Frequently when giving suggestions we not only present the idea of the desired effect to the subject, but to precede or accompany it with one or more subsidiary ideas that suggest the effect indirectly. One of the most common ways to do this is by the use of metaphors. For example, when suggesting to a subject whose eyes are closed that he cannot open them, one could assert that his eyelids are heavy, heavy as lead, and that when he tries to open them he will find it impossible to do so because it is as if his eyes were glued tightly shut. Also, when suggesting to a subject that he is falling backward, we often tell him that he is going to fall, but this is so because some strong force is pulling him backward. There are some advantages to doing this. Because the subsidiary ideas indirectly suggest the same end result as the principal idea, it is assumed that there will be some sort of synergetic action. Also, it is possible that the subject might misinterpret what effect is expected and by stating it a variety of ways may lessen the chance of a misunderstanding. Sometimes a subject may be incapable of conceptualizing or visualizing a certain effect when it is stated in one way, but if worded in a different way he has no problem with it. Another advantage to proceeding in this way is that it gives the subject the opportunity to participate more actively in the production of the suggested effect by selecting which idea to act upon.
On the other hand, some hypnotists feel this technique is harmful because it introduces discontinuities in the subject's thoughts. If monoideaism or sustained attention is basic to the production of suggested phenomena, this is a reasonable position to take. To first call the subject's attention to the concept that his eyes are too heavy to open and then to the idea that they are glued closed does appear at first glance to be incompatible with the above conditions. In actual practice you will find that some subjects respond best to suggestions when you adhere to strict continuity of ideas, while others seem to benefit from the introduction of subsidiary ideas.
It would be nice to have some idea how individual subject might react to discontinuities of ideas. It has been my experience that people who are literal-minded, that have critical analytical minds, that place a high value on words, that are trained or prone to use a highly precise language are the one that are most frequently unable to tolerate discontinuity or will only tolerate a small amount of it. These people often seem to perceive the subsidiary ideas as being incompatible with one another as well as the central idea of the suggestion, even though no logical or linguistic incompatibility really exists. Their tendency to literalness with regard to the wording of a suggestion often shows up in a different way that is worth calling attention to. For most people it is unimportant when giving a suggestion of eye closure whether you say, "Your eyelids are heavy," or "Yours eyes are heavy." With these subjects this becomes very important. Typically they will tell you that when you tell them their eyes were heavy they found it impossible to conceive of their eyeballs being heavy. Not all individuals who perceive incompatibilities between ideas in a suggestion will react this way. Some just ignore all but the idea that appeals to them and allow it to have its effects upon them. My experience has been that the use of subsidiary ideas is most likely to cause difficulties for subjects that are professional scientists.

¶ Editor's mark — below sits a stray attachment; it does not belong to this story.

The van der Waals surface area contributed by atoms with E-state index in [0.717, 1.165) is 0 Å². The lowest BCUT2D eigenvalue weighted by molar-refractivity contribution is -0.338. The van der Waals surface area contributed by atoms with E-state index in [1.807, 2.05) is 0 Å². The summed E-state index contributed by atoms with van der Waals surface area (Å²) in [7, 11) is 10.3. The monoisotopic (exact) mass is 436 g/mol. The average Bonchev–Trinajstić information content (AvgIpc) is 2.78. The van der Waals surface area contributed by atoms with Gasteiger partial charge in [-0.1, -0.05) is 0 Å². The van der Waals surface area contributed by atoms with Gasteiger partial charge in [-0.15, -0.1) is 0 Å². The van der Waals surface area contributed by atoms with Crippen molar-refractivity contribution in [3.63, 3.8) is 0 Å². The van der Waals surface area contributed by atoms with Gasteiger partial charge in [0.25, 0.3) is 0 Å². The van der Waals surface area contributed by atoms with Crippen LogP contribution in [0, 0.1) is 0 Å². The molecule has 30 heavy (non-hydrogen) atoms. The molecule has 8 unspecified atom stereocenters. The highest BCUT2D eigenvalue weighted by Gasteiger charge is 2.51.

|The instructions presented are from the personal collections and writing library of Mr. Robert E. Cutter, who died December 13, 2001, while in the process of completing the transfer of his work to the internet. These are offered as educational instruction only. The purpose of this instruction is the effective learning and use of hypnotic techniques for vocational or avocational self-improvement. This instruction is not offered as a substitute for, nor as a supplement to, any form of therapy concerned with physical, mental, nervous or emotional illness. Robert E. Cutter served as web consultant for American Psychotherapy and Medical Hypnosis Association for three years. His hypnosis education came through the training he provided at a school he owned in the 1950's in Los Angeles, California, along with his wife who preceded him in death in 1980. Robert Cutter was not a psychologist and did not practice psychotherapy, but his interest in hypnosis motivated him to provide free resources materials for others who wanted to learn to use the power of their minds to improve well being and health-related issues.|
Michael A. Robinson, R.N.- BC Psychiatry
Licensed Texas State Nursing Board Registered Nurse
Texas State Nursing Board Certified in Psychiatry
In Honor and Memory of Robert E. Cutter, B.S. 1923-d.2001
From the Writings of Robert Cutter's Self Hypnosis Center